- Improve employee communication, to help them be more innovative, collaborative, and productive
- Specify roles and responsibilities, to set expectations for individuals’ or teams’ tasks and projects
- Support onboarding and training for onsite and remote staff, to develop their knowledge base, skills, and proficiency
- Ensure employee safety through defined preventive and emergency plans
- Enforce accountability over processes, procedures, and desired results
- Ensure regulatory and industry compliance, to prevent fines, audits, and penalties
- Provide direction for knowledge transfer, so that staff transitions are smooth and seamless
How Do You Write an SOP Document?
Writing SOPs takes time and extensive input from employees at all levels. It also requires verifying instructions’ accuracy and several iterations before signing off. Once completed, it becomes a living document that’s used frequently throughout the business as a reference guide.
When writing SOPs, it’s easy to use words that are familiar to the writer, but not necessarily to the reader. Whether short or more complex, SOPs should be written with the reader in mind. They should be clear and easy to understand by anyone reading them, to avoid misinterpretation that could cause mishap. An SOP should include internal audiences — those within the organization such as employees and contractors, as well as external audiences — those that the organization interacts with such as customers and clients.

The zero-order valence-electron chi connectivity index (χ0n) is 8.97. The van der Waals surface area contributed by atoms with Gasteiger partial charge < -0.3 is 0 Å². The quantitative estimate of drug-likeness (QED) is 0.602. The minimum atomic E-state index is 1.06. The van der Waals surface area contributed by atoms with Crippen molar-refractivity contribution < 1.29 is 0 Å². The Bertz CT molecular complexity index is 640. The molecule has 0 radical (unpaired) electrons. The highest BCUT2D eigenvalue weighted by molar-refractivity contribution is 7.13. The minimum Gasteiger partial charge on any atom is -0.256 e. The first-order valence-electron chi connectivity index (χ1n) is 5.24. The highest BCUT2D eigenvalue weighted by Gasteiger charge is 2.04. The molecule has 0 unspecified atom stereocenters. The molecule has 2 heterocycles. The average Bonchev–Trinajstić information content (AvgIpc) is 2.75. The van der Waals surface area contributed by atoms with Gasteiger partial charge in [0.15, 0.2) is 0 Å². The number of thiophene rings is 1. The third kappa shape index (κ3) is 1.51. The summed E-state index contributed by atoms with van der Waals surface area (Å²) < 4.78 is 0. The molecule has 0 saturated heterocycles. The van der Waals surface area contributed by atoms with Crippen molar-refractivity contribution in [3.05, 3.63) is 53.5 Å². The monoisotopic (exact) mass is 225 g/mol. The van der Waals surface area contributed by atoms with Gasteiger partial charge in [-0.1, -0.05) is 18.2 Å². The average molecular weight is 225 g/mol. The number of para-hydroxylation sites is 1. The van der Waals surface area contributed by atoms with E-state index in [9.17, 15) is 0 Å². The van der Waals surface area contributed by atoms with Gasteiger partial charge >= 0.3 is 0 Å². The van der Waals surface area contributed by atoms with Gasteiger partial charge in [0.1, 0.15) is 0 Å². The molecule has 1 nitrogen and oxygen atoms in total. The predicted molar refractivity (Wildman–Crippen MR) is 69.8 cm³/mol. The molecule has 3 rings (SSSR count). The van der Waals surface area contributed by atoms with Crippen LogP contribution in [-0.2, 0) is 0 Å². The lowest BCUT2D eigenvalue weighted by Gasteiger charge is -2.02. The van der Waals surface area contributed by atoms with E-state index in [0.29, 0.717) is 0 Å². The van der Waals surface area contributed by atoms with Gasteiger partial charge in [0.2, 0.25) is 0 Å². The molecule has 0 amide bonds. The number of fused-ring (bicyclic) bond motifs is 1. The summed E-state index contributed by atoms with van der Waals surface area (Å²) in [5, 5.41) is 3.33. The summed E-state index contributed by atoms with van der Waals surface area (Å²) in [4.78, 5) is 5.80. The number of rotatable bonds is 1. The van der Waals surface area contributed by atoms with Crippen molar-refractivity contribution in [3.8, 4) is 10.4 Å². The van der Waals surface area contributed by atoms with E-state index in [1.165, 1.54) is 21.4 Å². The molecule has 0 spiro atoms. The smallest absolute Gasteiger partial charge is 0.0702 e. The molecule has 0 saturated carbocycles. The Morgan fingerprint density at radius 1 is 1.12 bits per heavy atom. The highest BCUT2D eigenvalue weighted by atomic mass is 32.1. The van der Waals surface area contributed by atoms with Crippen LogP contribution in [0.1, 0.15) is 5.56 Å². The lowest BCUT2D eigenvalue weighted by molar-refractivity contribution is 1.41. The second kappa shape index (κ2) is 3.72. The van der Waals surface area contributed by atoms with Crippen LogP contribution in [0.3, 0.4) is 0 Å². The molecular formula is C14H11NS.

You can find examples of SOPs in two formats — technical and managerial. They can vary in length, detail, and appearance, based on business needs. Both formats can be organized by department, manager, function, or asset. SOPs can be produced in several forms — a hard-copy document, internal website, slide presentation, or any other method that shares the information quickly and easily. Regardless of format, style, or medium used, contents should be inclusive and sensitive to diverse populations, as well as designed to meet ADA & WCAG accessibility requirements.
Organizing the Body of An SOP
It’s important to research different category options before organizing and writing business SOPs. Despite the different categories that may be used, these are the most common:
- Title Page
- Table of Contents
- Project Scope
- Roles and Responsibilities
- Additional Materials
- Health and Safety Warnings
- Revision History
- Approval Signatures
In some instances, it may be necessary to expand these categories. While an SOP should be informative, it primarily should be user-friendly in language, length, and layout.
SOPs Are a Plan for Growth
SOPs are much more than an evergreen business document that lists rules, steps, and guidelines. They have a surprising number of benefits to any business owner or organization. Having clear, professionally written SOPs can be one of your best investments, an important asset, and a key to long-term growth. Your business and your employees will reap its dividends for years.
How EDC Can Help
Whether you need a team of consultants to produce a complete line of documentation or a single technical writer for a brief project, Essential Data’s Engagement Manager will lead the project from start to finish.
Written by Liz Eastlake